"Philosophy was never my strong point. But following orders was, so here I am." Naylor admitted, "The Dinochrome Brigade protect and defend humanity, and in turn the Guards protect and defend them. Such is the natural order of things. And while we may not understand it fully, we in the guards place out trust in the wisdom and logic of Bolo's." He stepped to one side, revealing two grav-carts loaded with equipment, "The very latest in psychotronic design and technology; twice the processing power, speed and and memory of even a Mark XXXIII Bolo, but one tenth the size."

"Wow!" Marcus exclaimed, "That's... impressive to say the least!"

"I have to admit that the Vorlon's helped with the new holographic memory matrix, but the rest is a logical progression of existing technology." Naylor explained somewhat hesitantly, "There's normally a, well, ceremony that we perform when a new A.I. core is first integrated. Tradition states that only Brigade and Guard personnel are present..."

"Understood." Delenn smiled, "If you will follow Marcus, he will lead you to the core."

"If you'll walk this way?" The Ranger gestured down one corridor, and the Guardsmen followed, two technicians pushing the grav-carts while another pair of guards brought up the rear.

Sheridan was surprised to see that they were armed with plasma-rifles. While they were technically an infantry weapon and safe to use on a spaceship or station, there were many who wanted the weapon outlawed due to the fact that they dissolved organic matter on contact, leaving everything else intact. Sheridan himself hated them; they were weapons that could only kill, not injure. But the Dinochrome Guard had special dispensation to deploy weapons and technology normally restricted or illegal under Earth law, including black-light camouflage suits and changeling net.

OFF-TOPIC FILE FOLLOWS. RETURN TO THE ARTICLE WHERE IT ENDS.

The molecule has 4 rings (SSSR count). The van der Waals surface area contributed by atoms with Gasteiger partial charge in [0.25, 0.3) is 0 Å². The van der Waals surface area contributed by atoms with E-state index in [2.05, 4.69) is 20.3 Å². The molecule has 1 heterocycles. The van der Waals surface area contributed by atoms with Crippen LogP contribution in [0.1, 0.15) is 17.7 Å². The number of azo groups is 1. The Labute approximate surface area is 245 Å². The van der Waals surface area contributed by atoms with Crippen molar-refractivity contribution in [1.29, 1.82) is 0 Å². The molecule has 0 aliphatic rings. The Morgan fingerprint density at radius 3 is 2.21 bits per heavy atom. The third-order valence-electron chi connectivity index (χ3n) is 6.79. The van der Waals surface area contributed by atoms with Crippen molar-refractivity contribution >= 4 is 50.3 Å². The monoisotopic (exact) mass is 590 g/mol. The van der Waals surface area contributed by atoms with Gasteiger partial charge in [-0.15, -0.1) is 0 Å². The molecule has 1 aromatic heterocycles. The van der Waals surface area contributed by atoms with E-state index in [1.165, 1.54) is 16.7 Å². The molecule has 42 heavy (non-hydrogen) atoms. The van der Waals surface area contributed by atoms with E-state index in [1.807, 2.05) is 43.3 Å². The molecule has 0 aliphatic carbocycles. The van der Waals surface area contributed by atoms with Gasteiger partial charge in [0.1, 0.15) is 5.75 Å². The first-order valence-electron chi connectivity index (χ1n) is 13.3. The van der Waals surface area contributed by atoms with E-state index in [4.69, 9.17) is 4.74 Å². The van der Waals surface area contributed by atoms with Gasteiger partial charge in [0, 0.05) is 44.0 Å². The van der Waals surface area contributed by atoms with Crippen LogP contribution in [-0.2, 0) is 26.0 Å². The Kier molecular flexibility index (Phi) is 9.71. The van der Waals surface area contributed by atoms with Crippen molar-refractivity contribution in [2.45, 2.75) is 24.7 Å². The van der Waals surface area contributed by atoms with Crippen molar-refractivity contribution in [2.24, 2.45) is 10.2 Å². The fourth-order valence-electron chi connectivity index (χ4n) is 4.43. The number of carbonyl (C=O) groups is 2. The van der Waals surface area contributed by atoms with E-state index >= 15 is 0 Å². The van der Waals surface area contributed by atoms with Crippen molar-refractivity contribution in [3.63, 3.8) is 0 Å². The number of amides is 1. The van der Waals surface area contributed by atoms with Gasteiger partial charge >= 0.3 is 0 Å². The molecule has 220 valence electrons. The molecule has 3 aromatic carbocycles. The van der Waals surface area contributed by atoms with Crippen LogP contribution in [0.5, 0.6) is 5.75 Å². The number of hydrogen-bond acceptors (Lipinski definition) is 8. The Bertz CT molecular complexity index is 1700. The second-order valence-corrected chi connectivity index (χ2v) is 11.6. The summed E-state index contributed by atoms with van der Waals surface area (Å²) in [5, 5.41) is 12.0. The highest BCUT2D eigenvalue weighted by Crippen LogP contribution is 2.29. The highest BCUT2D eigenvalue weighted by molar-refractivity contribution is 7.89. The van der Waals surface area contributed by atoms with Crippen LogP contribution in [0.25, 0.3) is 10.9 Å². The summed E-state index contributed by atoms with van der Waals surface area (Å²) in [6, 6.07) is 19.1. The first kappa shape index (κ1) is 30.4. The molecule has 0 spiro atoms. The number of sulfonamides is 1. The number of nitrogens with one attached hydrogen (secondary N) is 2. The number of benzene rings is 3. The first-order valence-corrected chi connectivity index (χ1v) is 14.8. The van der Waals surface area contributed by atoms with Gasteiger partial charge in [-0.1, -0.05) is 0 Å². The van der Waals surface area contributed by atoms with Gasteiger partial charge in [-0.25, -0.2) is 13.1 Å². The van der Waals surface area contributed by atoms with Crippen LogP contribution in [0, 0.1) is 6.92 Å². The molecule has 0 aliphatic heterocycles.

"We should go to the bridge." Delenn suggested, "You'll want to be there when they bring all the systems on-line."

Captain Alison Grant lay back on her bunk and starred into oblivion.

Like every other Omega, there were no windows on the Black Watch: even the toughest artificial diamond paled in comparison to endurachrome, and any weakness could prove fatale in combat. But studies had proven that humans needed to be able to look at something other than bulkheads in order to remain calm and stable during prolonged space-flight, so view screens had been placed about the ship to give at least the illusion of portals. Just then, the screen above Grant's head was showing the night sky at it looked from her native Mars on a clear night. Phobos had already risen, a star barely brighter than the others, but she could make out Orion.

"Centre on the Andromeda galaxy and enlarge to maximum magnification." She ordered, and the stars first swirled around her, then flew past as the distant galaxy grew from just another point of light to a glowing disk that filled the screen from edge to edge. It rotated slowly, a jewel against the infinite blackness of space.

"I'm sorry to disturb ye, Captain." Hamish, the ships A.I. cut in, his thick Highland burr a source of much amusement to the crew, "But ye asked to be informed when we received the all clear from Commander Naylor's team."

"Thank you, Hamish." Grant closed her eyes, "Hamish, do you mind if I ask you a personal question?"

"Not at all, lass." The A.I. only ever called her that when they were alone, and to the best of her knowledge, he never used it to address any of the other women in the crew, "What is it?"

"What do you think about the Minbari?" The Captain cocked her head to one side, stretching her arms out above her head, "Do you think we can trust them?"